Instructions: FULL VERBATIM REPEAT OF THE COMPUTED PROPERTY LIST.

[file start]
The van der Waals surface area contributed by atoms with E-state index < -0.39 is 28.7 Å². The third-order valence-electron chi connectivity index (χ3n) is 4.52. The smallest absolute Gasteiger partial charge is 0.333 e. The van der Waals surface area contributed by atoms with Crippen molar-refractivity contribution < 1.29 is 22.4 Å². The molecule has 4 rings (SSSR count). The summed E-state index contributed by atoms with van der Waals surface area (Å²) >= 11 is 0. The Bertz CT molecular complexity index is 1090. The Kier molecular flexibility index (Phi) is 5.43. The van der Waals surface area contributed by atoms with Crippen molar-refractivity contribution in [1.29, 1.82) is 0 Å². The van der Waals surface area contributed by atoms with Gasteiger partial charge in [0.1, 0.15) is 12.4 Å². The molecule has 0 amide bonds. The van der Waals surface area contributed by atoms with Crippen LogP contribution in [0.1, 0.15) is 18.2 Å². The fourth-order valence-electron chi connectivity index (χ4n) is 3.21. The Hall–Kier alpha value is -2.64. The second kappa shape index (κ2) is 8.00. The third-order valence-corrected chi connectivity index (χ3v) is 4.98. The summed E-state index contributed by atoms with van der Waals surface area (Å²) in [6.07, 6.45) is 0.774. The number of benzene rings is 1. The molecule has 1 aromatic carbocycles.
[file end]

The van der Waals surface area contributed by atoms with E-state index < -0.39 is 28.7 Å². The third-order valence-electron chi connectivity index (χ3n) is 4.52. The smallest absolute Gasteiger partial charge is 0.333 e. The van der Waals surface area contributed by atoms with Crippen molar-refractivity contribution < 1.29 is 22.4 Å². The molecule has 4 rings (SSSR count). The summed E-state index contributed by atoms with van der Waals surface area (Å²) >= 11 is 0. The Bertz CT molecular complexity index is 1090. The Kier molecular flexibility index (Phi) is 5.43. The van der Waals surface area contributed by atoms with Crippen molar-refractivity contribution in [1.29, 1.82) is 0 Å². The van der Waals surface area contributed by atoms with Gasteiger partial charge in [0.1, 0.15) is 12.4 Å². The molecule has 0 amide bonds. The van der Waals surface area contributed by atoms with Crippen LogP contribution in [0.1, 0.15) is 18.2 Å². The fourth-order valence-electron chi connectivity index (χ4n) is 3.21. The Hall–Kier alpha value is -2.64. The second kappa shape index (κ2) is 8.00. The third-order valence-corrected chi connectivity index (χ3v) is 4.98. The summed E-state index contributed by atoms with van der Waals surface area (Å²) in [6.07, 6.45) is 0.774. The number of benzene rings is 1. The molecule has 1 aromatic carbocycles.